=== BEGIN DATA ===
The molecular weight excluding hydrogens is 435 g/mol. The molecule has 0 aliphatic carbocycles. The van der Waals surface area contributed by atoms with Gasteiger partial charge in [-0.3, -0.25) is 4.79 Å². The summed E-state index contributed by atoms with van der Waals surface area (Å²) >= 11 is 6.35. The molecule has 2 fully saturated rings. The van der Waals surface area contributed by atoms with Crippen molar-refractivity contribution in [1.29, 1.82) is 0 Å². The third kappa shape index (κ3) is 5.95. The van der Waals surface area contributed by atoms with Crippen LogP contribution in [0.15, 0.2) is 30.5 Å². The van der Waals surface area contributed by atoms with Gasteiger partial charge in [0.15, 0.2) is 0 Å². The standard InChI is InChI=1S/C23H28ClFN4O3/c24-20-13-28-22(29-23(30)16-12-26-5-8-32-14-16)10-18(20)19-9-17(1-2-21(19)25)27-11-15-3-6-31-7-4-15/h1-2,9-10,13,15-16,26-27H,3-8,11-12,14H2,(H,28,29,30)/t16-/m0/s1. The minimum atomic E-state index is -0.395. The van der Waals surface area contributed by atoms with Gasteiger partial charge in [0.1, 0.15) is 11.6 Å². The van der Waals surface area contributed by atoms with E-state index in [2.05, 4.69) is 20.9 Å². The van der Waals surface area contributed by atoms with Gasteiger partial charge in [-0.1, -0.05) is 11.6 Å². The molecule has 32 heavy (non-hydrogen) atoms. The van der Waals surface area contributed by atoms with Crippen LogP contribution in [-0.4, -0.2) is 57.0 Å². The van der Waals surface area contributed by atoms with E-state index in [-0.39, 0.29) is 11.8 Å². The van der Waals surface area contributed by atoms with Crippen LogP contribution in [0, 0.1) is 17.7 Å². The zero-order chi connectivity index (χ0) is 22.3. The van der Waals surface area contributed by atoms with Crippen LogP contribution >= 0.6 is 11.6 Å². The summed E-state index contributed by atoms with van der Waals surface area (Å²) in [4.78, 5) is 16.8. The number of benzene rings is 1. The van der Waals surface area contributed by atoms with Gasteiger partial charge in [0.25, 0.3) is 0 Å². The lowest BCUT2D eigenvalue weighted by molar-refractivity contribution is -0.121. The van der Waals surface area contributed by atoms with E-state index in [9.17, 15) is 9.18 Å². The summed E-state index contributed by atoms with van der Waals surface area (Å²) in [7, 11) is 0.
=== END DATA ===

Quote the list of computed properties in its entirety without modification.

The molecular weight excluding hydrogens is 435 g/mol. The molecule has 0 aliphatic carbocycles. The van der Waals surface area contributed by atoms with Gasteiger partial charge in [-0.3, -0.25) is 4.79 Å². The summed E-state index contributed by atoms with van der Waals surface area (Å²) >= 11 is 6.35. The molecule has 2 fully saturated rings. The van der Waals surface area contributed by atoms with Crippen molar-refractivity contribution in [1.29, 1.82) is 0 Å². The third kappa shape index (κ3) is 5.95. The van der Waals surface area contributed by atoms with Crippen LogP contribution in [0.15, 0.2) is 30.5 Å². The van der Waals surface area contributed by atoms with Gasteiger partial charge in [0.15, 0.2) is 0 Å². The standard InChI is InChI=1S/C23H28ClFN4O3/c24-20-13-28-22(29-23(30)16-12-26-5-8-32-14-16)10-18(20)19-9-17(1-2-21(19)25)27-11-15-3-6-31-7-4-15/h1-2,9-10,13,15-16,26-27H,3-8,11-12,14H2,(H,28,29,30)/t16-/m0/s1. The minimum atomic E-state index is -0.395. The van der Waals surface area contributed by atoms with Gasteiger partial charge in [0.1, 0.15) is 11.6 Å². The van der Waals surface area contributed by atoms with E-state index in [2.05, 4.69) is 20.9 Å². The van der Waals surface area contributed by atoms with Gasteiger partial charge in [-0.1, -0.05) is 11.6 Å². The molecule has 32 heavy (non-hydrogen) atoms. The van der Waals surface area contributed by atoms with Crippen LogP contribution in [-0.4, -0.2) is 57.0 Å². The van der Waals surface area contributed by atoms with E-state index in [-0.39, 0.29) is 11.8 Å². The van der Waals surface area contributed by atoms with Crippen LogP contribution in [0, 0.1) is 17.7 Å². The zero-order chi connectivity index (χ0) is 22.3. The van der Waals surface area contributed by atoms with Crippen LogP contribution >= 0.6 is 11.6 Å². The summed E-state index contributed by atoms with van der Waals surface area (Å²) in [4.78, 5) is 16.8. The number of benzene rings is 1. The van der Waals surface area contributed by atoms with Gasteiger partial charge in [0.25, 0.3) is 0 Å². The lowest BCUT2D eigenvalue weighted by molar-refractivity contribution is -0.121. The van der Waals surface area contributed by atoms with E-state index in [9.17, 15) is 9.18 Å². The summed E-state index contributed by atoms with van der Waals surface area (Å²) in [7, 11) is 0.